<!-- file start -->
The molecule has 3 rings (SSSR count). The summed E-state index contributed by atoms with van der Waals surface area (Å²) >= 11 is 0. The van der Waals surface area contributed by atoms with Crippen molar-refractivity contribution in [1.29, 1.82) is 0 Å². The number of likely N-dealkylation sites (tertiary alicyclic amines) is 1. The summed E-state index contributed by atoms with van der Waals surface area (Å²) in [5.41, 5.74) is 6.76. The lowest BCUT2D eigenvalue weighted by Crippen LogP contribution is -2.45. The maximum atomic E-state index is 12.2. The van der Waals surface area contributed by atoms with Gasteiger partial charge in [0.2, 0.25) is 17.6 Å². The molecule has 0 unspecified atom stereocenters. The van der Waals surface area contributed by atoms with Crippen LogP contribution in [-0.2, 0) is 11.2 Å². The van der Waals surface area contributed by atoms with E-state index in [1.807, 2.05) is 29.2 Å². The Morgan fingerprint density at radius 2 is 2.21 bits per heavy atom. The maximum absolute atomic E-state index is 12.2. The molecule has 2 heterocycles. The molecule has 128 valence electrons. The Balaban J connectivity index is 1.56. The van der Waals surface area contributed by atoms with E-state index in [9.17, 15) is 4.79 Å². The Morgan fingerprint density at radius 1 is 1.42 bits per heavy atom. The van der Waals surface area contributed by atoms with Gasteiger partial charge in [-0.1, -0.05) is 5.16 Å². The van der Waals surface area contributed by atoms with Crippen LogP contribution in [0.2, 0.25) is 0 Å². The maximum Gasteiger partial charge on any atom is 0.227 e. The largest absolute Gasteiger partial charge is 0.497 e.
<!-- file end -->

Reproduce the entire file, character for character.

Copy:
The molecule has 3 rings (SSSR count). The summed E-state index contributed by atoms with van der Waals surface area (Å²) >= 11 is 0. The van der Waals surface area contributed by atoms with Crippen molar-refractivity contribution in [1.29, 1.82) is 0 Å². The number of likely N-dealkylation sites (tertiary alicyclic amines) is 1. The summed E-state index contributed by atoms with van der Waals surface area (Å²) in [5.41, 5.74) is 6.76. The lowest BCUT2D eigenvalue weighted by Crippen LogP contribution is -2.45. The maximum atomic E-state index is 12.2. The van der Waals surface area contributed by atoms with Gasteiger partial charge in [0.2, 0.25) is 17.6 Å². The molecule has 0 unspecified atom stereocenters. The van der Waals surface area contributed by atoms with Crippen LogP contribution in [-0.2, 0) is 11.2 Å². The van der Waals surface area contributed by atoms with E-state index in [1.807, 2.05) is 29.2 Å². The Morgan fingerprint density at radius 2 is 2.21 bits per heavy atom. The maximum absolute atomic E-state index is 12.2. The molecule has 2 heterocycles. The molecule has 128 valence electrons. The Balaban J connectivity index is 1.56. The van der Waals surface area contributed by atoms with E-state index in [9.17, 15) is 4.79 Å². The Morgan fingerprint density at radius 1 is 1.42 bits per heavy atom. The van der Waals surface area contributed by atoms with Gasteiger partial charge in [-0.1, -0.05) is 5.16 Å². The van der Waals surface area contributed by atoms with Crippen LogP contribution in [0.2, 0.25) is 0 Å². The maximum Gasteiger partial charge on any atom is 0.227 e. The largest absolute Gasteiger partial charge is 0.497 e.